Get the Scoop on Sodium and Salt
How does sodium affect your health?
Sodium is a mineral that supports vital functions. It’s regulated by your kidneys, and helps control your body’s fluid balance. It also affects nerve impulses and muscle function.
How does sodium affect my heart?
Access sodium in your bloodstream pulls water into your blood vessels, increasing the amount (volume) of blood inside them. When more blood flows through your blood vessels, blood pressure increases. It’s like turning up the water supply to a garden hose — the pressure in the hose increases as more water is blasted through it. Increased blood flow also makes the heart work harder to pump more blood through the body.
Over time, high blood pressure may overstretch or injure the blood vessel walls and speed the buildup of sticky plaque that can block blood flow. And extra water in your body can lead to bloating and weight gain.
High blood pressure is known as the “silent killer” because its symptoms aren’t always obvious. It’s one of the major risk factors for heart disease, the No. 1 killer worldwide. About 90% of adults in the United States are expected to develop high blood pressure over their lifetimes.
Sodium may affect your blood pressure even more dramatically if you’re sensitive to salt.
Certain factors may influence your blood pressure when you eat salt:
- Medical conditions such as diabetes or chronic kidney disease
Even if you don’t have high blood pressure, eating less sodium can help blunt the rise in blood pressure that occurs as you age. It can also reduce your risk of heart attack, heart failure, stroke, kidney disease, osteoporosis, stomach cancer and even headaches.
Where does sodium come from?
Table salt is a combination of two minerals — about 40% sodium and 60% chloride.
Yet, before we use the salt shaker at the table, some foods are already loaded with too much sodium. More than 70% of the sodium we consume comes from packaged, prepared and restaurant foods due to salt added for flavoring, stabilizing, preserving and reducing bacterial risk.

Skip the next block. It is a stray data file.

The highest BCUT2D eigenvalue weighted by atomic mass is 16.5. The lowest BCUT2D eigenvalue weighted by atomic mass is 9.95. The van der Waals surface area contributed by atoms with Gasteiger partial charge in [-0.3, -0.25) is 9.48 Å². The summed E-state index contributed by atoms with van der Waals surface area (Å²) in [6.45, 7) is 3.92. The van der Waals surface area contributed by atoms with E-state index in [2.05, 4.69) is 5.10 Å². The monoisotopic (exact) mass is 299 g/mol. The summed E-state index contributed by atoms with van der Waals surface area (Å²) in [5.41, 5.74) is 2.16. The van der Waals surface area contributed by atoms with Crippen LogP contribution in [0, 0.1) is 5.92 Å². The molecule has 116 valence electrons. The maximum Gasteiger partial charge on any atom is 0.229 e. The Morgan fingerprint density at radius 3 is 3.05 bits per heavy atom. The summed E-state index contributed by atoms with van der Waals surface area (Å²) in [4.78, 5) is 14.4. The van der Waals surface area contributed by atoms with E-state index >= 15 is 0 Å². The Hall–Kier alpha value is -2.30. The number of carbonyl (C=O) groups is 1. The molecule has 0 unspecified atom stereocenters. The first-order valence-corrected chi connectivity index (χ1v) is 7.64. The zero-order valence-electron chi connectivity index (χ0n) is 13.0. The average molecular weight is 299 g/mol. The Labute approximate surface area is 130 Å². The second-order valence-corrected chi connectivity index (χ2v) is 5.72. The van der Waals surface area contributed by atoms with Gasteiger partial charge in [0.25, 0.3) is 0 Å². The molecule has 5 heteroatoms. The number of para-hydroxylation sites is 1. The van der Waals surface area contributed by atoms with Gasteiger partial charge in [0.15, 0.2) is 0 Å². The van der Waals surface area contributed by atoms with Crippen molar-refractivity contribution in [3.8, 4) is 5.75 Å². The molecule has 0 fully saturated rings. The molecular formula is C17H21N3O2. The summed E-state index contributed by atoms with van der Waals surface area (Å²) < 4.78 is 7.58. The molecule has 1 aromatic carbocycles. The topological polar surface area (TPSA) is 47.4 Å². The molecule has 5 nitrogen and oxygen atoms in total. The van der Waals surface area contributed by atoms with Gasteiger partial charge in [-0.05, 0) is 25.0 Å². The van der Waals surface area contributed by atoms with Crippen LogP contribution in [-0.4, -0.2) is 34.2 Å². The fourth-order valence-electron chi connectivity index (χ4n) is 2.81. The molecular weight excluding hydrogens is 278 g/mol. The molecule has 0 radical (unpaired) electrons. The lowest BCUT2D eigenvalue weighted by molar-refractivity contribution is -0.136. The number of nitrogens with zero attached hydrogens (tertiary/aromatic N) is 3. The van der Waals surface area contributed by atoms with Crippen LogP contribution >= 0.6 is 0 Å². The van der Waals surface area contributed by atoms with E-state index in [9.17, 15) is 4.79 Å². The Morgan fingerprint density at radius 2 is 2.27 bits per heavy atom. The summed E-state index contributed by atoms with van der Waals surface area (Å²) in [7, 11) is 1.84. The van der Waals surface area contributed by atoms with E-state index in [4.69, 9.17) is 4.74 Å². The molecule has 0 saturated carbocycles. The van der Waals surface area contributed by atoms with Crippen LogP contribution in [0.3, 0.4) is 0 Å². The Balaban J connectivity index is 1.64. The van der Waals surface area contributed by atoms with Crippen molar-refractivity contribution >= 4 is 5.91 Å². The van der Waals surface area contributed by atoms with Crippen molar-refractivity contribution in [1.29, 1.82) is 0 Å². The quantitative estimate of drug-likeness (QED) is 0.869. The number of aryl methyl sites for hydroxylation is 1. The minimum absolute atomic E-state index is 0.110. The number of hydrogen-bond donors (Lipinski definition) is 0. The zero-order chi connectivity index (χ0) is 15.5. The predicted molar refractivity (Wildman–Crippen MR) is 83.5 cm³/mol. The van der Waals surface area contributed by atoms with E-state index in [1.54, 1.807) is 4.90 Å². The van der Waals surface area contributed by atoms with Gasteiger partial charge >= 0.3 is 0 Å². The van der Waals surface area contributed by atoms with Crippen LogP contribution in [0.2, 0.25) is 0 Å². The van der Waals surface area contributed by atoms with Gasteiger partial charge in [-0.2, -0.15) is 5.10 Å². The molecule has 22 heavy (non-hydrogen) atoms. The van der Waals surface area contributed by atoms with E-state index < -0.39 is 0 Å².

The rest of sodium in the diet comes naturally in food (about 15%) or from salt added when cooking food or to our plates (about 11%).
The Dietary Guidelines for Americans recommend that we consume less than 2,300 milligrams (mg) of sodium daily. Yet, we typically consume about 50% more, or 3,400 mg. An AHA survey found that about 75% of adults in the U.S. prefer less sodium in processed and restaurant foods. So it’s important to know the amount of sodium in foods you eat.
The top 10 food sources of sodium in food and our diet are:
- Cold cuts, luncheon and cured meats
- Savory snacks (chips, crackers, pretzels, popcorn, snack mixes)
- Egg Dishes/Omelets
It may come as a surprise that some of the foods are on this list because they may not taste salty.
The average amount of sodium in a few foods include:
- 1 slice cheese pizza = 600 milligrams (mg) sodium
- 1 serving fast food chicken tenders = 800 milligrams (mg) sodium
- 1 slice cooked bacon = 400 milligrams (mg) sodium
What are the benefits of cutting down on sodium?
Eating less sodium can reduce your risk for high blood pressure, fluid retention, heart disease, stroke, kidney issues, osteoporosis and cancer.
If people in the U.S. consume an average 1,500 mg/day sodium, it could result in a 25.6% decrease in high blood pressure and an estimated $26.2 billion in health care savings. Another estimate projects that achieving this goal would reduce cardiovascular disease deaths from 500,000 to nearly 1.2 million over the next 10 years.
What are the FDA sodium targets?
The Food and Drug Administration (FDA) and AHA support the food industry’s volunteer sodium average intake target from 3,400 mg to 3,000 mg. Some food companies are already reducing sodium in many of their products. Other food manufacturers and restaurants will lower the amount of sodium in their foods to meet the new targets. That means healthier foods for you and millions of other consumers.
The FDA plans to review its guidance to the food industry and take further steps to lower sodium in the food supply to meet the 2,300 mg of sodium limit recommended by the Dietary Guidelines for Americans.
Is sodium really that bad?
The science behind sodium reduction is clear. Significant evidence links excess sodium intake with high blood pressure, which increases the risk of heart attack, stroke and heart failure.
While some newer research questions the link between sodium and health problems, the connection is well-established. Much of that research is flawed, including inaccurate sodium intake measurements and an emphasis on studying people who are sick rather than the general population. Often, the studies with paradoxical findings are poorly designed to examine the relationship between sodium intake and health outcomes.